Savvy Businesses Leverage Enterprise Cloud PaaS
June 3, 2015 | Leave a Comment
By Rajesh Raman, Vice President/Zaplet, MetricStream
Imagine a workshop full of tools: hammers, wrenches and screwdrivers. These simple tools can be used on a variety of materials: wood, brick, polymer and so on. But are these basic tools the best and enough for all materials and all projects? No, some projects require more specialized tools.
In the same way, an all-purpose Platform-as-a-Service (PaaS) is fine for building general applications from the ground-up, but specialized areas demand a different and more specialized set of tools. “Enterprise PaaS” are purpose-built platforms for a class of applications, and provide the fundamental functions and intelligent building blocks to meet the needs of that class of applications. Salesforce.com is an example of Enterprise PaaS in the customer relationship management (CRM) space.
There’s a reason companies have begun adopting Enterprise PaaS solutions; it enables rapid development and deployment of domain-specific applications that meet their unique needs and characteristics. In addition, it becomes possible to create a wide range of applications that share data and work and collaborate together in a seamless and more integrated manner than ever before. These applications can be tailored to a specific company’s needs, such as compliance with company-specific policies or unique industry regulations.
Enterprise platforms have matured, bringing a vast amount of specialized and real-world expertise into their particular spaces. For example, in the Governance, Risk, and Compliance (GRC) space, many governance and operational (ex. risk and issue management, audit, etc.) nuances cut across various domains and functions. A GRC Enterprise platform leverages years of global GRC expertise and provides an established set of core functional and data objects, database schemas, forms and workflows that become the basic building blocks on which new applications can be developed.
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When it comes to Governance, Risk, and Compliance, there is no one-size-fits-all approach. For example, mid-tier banks face challenges in risk management, similar to what the big banks face, but there are subtle variations. Companies of all sizes and industries are increasingly leveraging applications that are built on top of a flexible GRC platform. This approach helps address the unique requirements of mid-tier banks with very targeted applications. For example, a mid-tier bank using a GRC platform-enabled Risk Management App can easily extend and integrate that application with others for audit, policy management, and third-party vendor management, especially as the company’s need and requirements evolve.
Another example is a company who has leveraged a GRC platform approach for incident management. Their “light-bulb moment” occurred when they realized it made more sense to do this from a mobile phone. Their Mobile Incident Management app leverages the sophisticated capabilities of the enterprise GRC platform, that can be accessed seamlessly and in real-time over the interface of a mobile phone.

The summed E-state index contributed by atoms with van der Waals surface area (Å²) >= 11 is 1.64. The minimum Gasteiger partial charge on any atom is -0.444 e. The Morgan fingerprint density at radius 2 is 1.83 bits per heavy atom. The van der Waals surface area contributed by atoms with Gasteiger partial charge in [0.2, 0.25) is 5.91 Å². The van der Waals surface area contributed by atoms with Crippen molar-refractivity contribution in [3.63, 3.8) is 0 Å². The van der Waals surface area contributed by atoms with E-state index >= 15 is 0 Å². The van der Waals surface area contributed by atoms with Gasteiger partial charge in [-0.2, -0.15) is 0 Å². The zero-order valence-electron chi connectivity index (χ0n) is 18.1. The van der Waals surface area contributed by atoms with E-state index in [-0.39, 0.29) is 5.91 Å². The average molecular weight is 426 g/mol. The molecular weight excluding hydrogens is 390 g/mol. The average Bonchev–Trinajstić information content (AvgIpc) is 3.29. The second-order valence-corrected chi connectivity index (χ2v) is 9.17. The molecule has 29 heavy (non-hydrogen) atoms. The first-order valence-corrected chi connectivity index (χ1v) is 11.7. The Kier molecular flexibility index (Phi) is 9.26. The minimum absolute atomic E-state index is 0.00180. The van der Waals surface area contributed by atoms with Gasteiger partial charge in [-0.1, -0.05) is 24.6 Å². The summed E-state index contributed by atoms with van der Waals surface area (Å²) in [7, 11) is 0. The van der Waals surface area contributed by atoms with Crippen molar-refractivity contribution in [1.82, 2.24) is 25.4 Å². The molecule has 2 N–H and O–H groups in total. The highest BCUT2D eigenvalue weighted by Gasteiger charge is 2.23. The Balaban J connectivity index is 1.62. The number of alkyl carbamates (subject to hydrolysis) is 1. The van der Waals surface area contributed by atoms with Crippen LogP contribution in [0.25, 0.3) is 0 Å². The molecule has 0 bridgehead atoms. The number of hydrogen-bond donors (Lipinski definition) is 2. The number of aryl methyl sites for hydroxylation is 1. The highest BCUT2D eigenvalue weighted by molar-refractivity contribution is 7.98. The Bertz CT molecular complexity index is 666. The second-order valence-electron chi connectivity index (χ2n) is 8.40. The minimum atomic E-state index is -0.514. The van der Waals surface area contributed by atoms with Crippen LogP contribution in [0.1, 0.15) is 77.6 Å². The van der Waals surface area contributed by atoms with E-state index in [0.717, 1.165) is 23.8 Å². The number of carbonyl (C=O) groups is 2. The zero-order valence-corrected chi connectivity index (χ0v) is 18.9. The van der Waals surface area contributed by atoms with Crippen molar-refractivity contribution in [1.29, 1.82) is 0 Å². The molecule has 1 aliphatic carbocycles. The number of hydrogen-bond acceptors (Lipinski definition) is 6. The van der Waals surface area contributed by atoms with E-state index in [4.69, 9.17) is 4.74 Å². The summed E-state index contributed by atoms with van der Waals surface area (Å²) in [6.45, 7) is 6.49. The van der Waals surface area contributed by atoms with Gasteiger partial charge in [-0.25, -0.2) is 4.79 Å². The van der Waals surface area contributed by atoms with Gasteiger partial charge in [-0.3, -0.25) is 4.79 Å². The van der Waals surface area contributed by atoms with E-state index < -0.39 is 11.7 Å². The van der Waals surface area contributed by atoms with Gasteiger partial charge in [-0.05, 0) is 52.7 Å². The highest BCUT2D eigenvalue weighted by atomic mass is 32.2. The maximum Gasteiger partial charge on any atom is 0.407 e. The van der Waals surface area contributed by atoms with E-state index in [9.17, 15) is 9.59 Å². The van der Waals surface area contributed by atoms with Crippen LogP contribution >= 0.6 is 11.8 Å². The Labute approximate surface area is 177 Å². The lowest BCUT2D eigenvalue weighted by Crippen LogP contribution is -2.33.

The real benefit of an Enterprise GRC platform is that the new leverages the old. A platform approach provides a way to cross-leverage intelligence across applications, and also offers a more integrated and unified end-to-end view. This robust and highly flexible model has proven to offer a clear value proposition to the market.
Enterprise platforms also open up opportunities for partners who want to leverage their expertise in some area, and monetize it. For example, a company may be considered experts in energy regulations (e.g. NERC/CIP), but simply cannot deliver their expertise to everyone on a one-on-one basis. They need a platform to build a custom application for this market that can be scaled and delivered to a larger customer base. In this case, the company built its own application on top of the GRC platform that they can sell to their customers. This has become a great way for organizations to build and sell apps, provide the market with real value and also provide the organization with a new revenue stream.
As I mentioned above, Salesforce.com is a cloud-based platform-as-a-service in the CRM space. MetricStream’s Zaplet is similar for the GRC space. Zaplet allows partners and customers of MetricStream to build their own targeted GRC applications, either by extending core functions or adding specialized content, thus creating a thriving ecosystem of hundreds of thousands of business applications.
Zaplet PaaS provides rich development tools, such that a user rarely needs to write additional code. The company can say: “we want to use this data object,” or “we want to extend that attribute,” and then they can build a workflow, create a custom form, and as simple as that, they have a new application that can help them successfully solve their specific GRC problem.
The challenges for Enterprise PaaS are similar to those for general-purpose PaaS, namely: scalability, security and availability. For this reason, enterprise platform providers need to have excellent data centres, which have sophisticated access control and security architecture; expert ways of securing data; and proper segregation of multiple customers’ data.
Another challenge for enterprise platforms is how to make the development tool rich enough, with everything that business users will need—and yet make it simple, intuitive and easy to use, such that no programming training is required.
A GRC platform approach is viewed as the solution, making available all of building blocks needed for GRC application development: compliance, risk, audit, issue management, third-party management, reporting, dashboard, workflows, data functional objects and more.
This post originally appeared on CloudTweaks.
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